Two-step coup leader may have dangerously misjudged Thais
Hewison, K. (2014) Two-step coup leader may have dangerously misjudged Thais. The Conversation, 26 May 2014 .
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Thailand’s army commander, General Prayuth Chan-ocha, took his unilateral declaration of martial law one step further on May 22, grabbing power for a military junta. The two-step coup caught some observers by surprise. They felt that the military would not intervene again because it had learned, following the 2006 coup, that governing a large, modern and open country was simply too difficult.
There’s something in this, for the notoriously short-fused Prayuth says he had thought long and hard about a coup for three years before Thursday’s two-step. Yet Prayuth learnt other lessons as well.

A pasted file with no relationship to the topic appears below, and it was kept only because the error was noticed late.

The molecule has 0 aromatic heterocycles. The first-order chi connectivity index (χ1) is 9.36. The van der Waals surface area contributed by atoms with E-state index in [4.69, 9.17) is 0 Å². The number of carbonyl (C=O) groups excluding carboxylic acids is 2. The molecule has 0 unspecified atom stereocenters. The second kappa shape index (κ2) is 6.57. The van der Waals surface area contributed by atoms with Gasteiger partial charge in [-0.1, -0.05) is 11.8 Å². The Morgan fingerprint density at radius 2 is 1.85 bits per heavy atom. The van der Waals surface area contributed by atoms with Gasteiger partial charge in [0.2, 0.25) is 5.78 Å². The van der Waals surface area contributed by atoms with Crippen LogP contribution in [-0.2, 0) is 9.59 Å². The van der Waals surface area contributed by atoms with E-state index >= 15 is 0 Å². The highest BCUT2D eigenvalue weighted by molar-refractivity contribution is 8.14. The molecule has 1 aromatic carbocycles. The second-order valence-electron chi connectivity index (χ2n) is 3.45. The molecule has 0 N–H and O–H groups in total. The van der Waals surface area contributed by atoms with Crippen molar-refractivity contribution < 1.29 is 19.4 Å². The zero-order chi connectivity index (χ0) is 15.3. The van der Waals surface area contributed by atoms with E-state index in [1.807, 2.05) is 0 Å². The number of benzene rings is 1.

Initially, the 2006 putsch was widely accepted as a “good coup”. There was little organised opposition and international pressure was tepid, merely urging a clear timetable for re-establishing civilian government and a return to electoral politics. But things went awry.
The junta’s appointed civilian government, with palace insider and former army commander Surayud Chulanont as prime minister, was ineffective. Aged former technocrats and persons selected for loyalty rather than capacity made for a somnolent interim government.
|Publication Type:||Non-refereed Article|
|Murdoch Affiliation:||Sir Walter Murdoch School of Public Policy and International Affairs|
|Publisher:||The Conversation Media Group|
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